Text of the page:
HYIPs that are scams. How to tell.

It might sound like a contradiction to many – HYIPs that are scams. Why? Many believe that all HYIPs are scams. I am not about to give a verdict on that. I would rather leave the judgement to you. However, it cannot be disputed that most HYIPs on the Internet are scams. There are almost always ways of telling. Some of the ways of telling a scam are listed below:

  1. The website promises outrageous guaranteed returns on investment
  2. The website offers referral commissions in order to promote the recruiting of more victims to this scam.
  3. The website only accepts e-gold as payment, due to the anonymity it provides. (This is not to indict e-gold)
  4. The website collects personal information on  insecure pages, including account numbers.
  5. There is no business address or contact phone number listed on the sites.

The  question any savvy individual would ask is: “What legitimate financial company would do such things?”Whats more? Wikipedia’s description of HYIP makes it even easier to tell:

Online HYIP schemes rarely last for the long term. Overwhelming number of cases suggest that HYIPs are Ponzi schemes, in which new investors provide the cash to pay a profit to existing investors, which they typically then withdraw. This approach allows the scam to continue as long as new investors are found and/or old investors leave their money in the scheme, known as compounding (because even higher profits are promised).

The introduction of e-currencies has made it possible for HYIPs to operate on the internet and cross international boundaries, and to accept large numbers of small investments. HYIPs usually accept deposits by either e-currency, like e-gold, e-bullion and INTGold, or use specialist third party payment processors like AlertPay, SolidTrustPay, CEPTrust, TriStarMoneyChangers and StormPay. HYIPs typically offer a significant incentive commission (for example, 9% of invested funds) for members to attract and refer new investors.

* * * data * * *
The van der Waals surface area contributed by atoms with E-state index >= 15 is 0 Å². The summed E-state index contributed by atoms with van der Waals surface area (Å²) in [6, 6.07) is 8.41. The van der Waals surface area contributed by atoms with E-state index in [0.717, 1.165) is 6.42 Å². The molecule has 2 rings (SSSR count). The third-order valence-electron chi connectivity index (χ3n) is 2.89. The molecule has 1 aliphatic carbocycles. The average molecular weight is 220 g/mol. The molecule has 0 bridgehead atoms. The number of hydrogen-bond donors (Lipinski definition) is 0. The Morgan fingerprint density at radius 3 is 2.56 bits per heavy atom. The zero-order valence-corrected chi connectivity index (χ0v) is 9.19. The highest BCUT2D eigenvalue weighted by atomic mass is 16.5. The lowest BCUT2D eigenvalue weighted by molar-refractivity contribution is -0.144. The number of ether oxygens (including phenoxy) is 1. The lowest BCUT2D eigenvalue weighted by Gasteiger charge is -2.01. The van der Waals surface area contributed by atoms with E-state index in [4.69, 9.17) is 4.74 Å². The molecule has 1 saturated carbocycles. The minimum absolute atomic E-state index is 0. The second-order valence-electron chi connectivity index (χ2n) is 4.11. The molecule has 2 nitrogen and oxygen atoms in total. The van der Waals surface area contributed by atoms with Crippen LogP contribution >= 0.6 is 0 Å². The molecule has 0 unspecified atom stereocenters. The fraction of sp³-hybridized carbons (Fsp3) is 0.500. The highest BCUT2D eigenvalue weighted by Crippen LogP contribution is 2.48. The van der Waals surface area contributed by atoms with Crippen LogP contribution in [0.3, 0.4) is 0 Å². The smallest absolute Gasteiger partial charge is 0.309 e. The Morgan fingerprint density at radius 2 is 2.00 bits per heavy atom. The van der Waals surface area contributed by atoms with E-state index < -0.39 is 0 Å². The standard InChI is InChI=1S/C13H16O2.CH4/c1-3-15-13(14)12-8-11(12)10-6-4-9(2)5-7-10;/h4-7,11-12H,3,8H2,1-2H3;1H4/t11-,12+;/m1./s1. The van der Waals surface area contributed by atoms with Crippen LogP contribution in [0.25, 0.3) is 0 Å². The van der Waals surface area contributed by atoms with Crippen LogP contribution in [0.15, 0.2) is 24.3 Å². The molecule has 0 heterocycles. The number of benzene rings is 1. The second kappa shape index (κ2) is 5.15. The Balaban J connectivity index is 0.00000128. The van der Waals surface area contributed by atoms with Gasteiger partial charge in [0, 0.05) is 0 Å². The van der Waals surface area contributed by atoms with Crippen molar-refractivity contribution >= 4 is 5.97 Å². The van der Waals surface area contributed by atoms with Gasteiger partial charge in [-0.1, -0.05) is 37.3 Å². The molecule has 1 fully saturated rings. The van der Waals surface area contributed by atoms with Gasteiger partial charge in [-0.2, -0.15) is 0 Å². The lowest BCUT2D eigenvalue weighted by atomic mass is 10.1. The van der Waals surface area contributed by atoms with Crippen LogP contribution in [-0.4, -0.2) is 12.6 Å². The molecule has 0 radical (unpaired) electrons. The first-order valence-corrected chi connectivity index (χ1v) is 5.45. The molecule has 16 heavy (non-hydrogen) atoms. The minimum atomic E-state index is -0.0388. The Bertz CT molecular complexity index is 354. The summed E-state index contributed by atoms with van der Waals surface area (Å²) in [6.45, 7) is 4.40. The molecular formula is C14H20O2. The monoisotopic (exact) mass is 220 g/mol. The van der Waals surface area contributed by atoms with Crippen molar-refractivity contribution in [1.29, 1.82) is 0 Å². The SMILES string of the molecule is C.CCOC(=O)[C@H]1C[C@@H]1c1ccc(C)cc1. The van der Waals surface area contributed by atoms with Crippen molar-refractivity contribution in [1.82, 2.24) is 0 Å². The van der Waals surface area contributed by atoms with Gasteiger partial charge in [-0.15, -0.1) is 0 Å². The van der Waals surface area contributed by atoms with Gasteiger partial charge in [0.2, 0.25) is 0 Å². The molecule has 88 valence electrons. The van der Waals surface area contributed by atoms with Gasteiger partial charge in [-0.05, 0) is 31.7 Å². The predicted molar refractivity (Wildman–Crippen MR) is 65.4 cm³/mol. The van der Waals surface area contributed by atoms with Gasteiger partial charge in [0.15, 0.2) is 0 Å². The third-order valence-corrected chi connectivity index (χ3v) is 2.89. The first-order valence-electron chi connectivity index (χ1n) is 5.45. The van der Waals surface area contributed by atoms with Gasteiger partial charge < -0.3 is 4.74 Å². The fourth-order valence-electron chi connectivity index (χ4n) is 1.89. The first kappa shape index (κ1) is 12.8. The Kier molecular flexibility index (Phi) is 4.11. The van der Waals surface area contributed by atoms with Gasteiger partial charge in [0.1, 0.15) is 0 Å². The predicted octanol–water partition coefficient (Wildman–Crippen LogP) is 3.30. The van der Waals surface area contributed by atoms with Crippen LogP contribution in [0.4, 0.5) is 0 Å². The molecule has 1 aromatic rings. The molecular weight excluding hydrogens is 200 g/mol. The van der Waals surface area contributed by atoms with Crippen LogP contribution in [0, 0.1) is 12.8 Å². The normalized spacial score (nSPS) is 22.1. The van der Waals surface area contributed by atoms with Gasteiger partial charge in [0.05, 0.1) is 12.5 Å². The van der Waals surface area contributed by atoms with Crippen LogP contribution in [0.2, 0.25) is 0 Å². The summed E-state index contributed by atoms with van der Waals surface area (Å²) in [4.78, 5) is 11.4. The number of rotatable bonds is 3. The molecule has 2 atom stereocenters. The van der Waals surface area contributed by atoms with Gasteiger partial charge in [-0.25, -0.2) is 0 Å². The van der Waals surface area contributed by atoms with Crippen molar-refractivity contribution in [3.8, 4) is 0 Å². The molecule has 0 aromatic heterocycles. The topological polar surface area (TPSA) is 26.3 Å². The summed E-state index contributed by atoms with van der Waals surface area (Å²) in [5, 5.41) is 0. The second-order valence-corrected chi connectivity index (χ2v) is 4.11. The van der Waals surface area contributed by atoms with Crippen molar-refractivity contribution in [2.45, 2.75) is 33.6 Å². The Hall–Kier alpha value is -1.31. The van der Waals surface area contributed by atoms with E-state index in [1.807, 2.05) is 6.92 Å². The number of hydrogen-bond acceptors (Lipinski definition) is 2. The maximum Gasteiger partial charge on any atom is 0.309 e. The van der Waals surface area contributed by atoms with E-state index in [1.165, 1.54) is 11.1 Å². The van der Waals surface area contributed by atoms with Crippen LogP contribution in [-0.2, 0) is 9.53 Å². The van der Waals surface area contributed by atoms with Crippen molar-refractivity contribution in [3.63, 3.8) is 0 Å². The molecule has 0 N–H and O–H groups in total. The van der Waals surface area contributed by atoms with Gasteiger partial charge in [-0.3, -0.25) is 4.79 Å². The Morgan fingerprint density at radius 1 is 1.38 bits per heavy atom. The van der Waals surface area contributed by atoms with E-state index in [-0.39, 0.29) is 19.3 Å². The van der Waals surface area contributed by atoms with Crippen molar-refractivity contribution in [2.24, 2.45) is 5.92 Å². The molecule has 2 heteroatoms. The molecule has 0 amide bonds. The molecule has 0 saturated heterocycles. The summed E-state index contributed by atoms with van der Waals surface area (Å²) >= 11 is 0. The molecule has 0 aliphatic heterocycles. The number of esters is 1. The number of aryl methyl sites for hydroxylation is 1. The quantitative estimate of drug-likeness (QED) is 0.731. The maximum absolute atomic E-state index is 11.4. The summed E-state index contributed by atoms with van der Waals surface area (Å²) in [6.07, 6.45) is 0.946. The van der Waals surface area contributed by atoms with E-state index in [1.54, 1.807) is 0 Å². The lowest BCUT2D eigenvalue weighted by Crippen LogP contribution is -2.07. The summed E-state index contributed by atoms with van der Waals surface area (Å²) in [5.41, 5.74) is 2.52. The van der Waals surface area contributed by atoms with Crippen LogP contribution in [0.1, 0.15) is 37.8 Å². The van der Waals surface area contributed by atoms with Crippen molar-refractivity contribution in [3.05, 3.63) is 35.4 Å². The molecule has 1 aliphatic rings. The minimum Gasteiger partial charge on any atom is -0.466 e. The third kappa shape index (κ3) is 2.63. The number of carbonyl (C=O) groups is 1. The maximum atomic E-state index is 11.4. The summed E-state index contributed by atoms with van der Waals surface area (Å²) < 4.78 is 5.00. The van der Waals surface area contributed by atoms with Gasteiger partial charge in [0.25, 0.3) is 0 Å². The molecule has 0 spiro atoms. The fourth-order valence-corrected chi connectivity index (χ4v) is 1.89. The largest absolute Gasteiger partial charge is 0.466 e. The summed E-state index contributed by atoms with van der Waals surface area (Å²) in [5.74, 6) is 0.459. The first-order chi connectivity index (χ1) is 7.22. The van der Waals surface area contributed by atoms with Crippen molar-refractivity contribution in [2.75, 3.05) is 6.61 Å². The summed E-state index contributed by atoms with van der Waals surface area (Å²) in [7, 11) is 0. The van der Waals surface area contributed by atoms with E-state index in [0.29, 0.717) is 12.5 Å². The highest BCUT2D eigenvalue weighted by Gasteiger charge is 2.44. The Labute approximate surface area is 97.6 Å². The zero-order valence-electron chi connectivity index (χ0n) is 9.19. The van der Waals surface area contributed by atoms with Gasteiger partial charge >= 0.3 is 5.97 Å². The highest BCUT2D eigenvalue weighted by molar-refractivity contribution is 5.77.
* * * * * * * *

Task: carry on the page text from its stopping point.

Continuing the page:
Most HYIPs disclose little or no detail about the underlying management, location, or other aspects of how money is to be invested, and relatively little information (other than asserting that they do various types of trading on various stock and other exchanges) on how they actually generate the returns they purport. They are sometimes presented with some form of an emotional appeal, appeals for faith, and promises that they will help investors achieve financial freedom.

Ultimately, it is up to the investor to decide but following the guidelines above could save you some money.

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Oluniyi D. Ajao
Oluniyi D. Ajao is an Internet Entrepreneur and Tech Enthusiast based in South Africa. Follow him on twitter @niyyie for more tech updates.

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